Social Security has 16 years left before benefit cuts begin, report says

Social Security now running a deficit; Medicare to hit insolvency three years earlier than projected

Social Security now running a deficit; Medicare to hit insolvency three years earlier than projected

Medicare and Social Security are running out of money more quickly than expected, officials said Tuesday.

The total costs of Social Security will exceed total income this year for the first time since 1982, according to the annual Social Security and Medicare trustees report released on Tuesday, as funds for Medicare are expected to run dry earlier than expected.

Don't worry, that doesn't mean that Mom and Dad won't have any Social Security to rely on after 2034.

President Donald Trump campaigned on a promise that he wouldn't cut Social Security or Medicare, but he hasn't offered a rescue plan for either program. But, hey, they only need three-quarters of their food, home, and medical coverage, right?

That represents a change from last year, with the exhaustion date for disability insurance extended four years later than projected last year and the depletion for the retirement program estimated to occur one year earlier than previously projected.

A new report is heightening concerns about the financial future of Medicare.

"The Part B and Part D accounts in the [Supplementary Medical Insurance] trust fund are expected to be adequately financed because premium income and general revenue income are reset each year to cover expected costs", the report stated.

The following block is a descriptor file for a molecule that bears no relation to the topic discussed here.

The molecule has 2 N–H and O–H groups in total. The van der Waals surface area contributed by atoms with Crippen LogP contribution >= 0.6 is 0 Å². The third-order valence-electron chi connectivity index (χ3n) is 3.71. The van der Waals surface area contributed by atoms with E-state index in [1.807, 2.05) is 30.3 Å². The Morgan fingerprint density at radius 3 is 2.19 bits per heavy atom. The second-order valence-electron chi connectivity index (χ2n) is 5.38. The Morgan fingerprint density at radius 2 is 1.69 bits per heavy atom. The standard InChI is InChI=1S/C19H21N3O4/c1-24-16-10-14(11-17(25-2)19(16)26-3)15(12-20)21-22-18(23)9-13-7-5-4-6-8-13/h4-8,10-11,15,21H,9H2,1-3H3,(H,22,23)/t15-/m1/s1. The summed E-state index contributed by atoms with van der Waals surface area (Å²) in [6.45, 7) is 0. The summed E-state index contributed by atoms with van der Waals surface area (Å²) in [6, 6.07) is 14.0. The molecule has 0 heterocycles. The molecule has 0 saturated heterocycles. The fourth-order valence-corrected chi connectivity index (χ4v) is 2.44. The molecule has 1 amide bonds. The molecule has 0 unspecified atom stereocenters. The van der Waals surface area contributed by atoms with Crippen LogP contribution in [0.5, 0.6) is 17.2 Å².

Social Security recipients are likely to see a cost of living increase of about 2.4 percent next year, working out to roughly $31 a month, government experts said. But when the money is actually needed to pay for benefits, economists say a government deep in debt could be hard pressed to make good. General revenues will finance roughly three-quarters of SMI costs, and premiums paid by beneficiaries nearly all of the remaining quarter.

Both the cost-of-living increase and the Medicare outpatient premium are not officially determined until later in the year, and the initial projections can change.

Sixty-two million people, including 45 million retired workers, were receiving OASDI benefits at the end of 2017.

"The programs remain secure", Treasury Secretary Steven Mnuchin said in a statement. However, certain long-term issues persist. That estimate is used as a benchmark, even though under the law the separate trust funds would be exhausted independently of each other.

In another calculation, the trustees estimated the 75-year actuarial deficit for the combined trust funds at 2.84 percent of taxable payroll, up slightly from the 2.83 percent of taxable payroll estimated in last year's report.

Medicare spending as a percentage of gross domestic product totaled 3.7 percent in 2017, and the trustees project it will increase to at least 6.2 percent by 2092.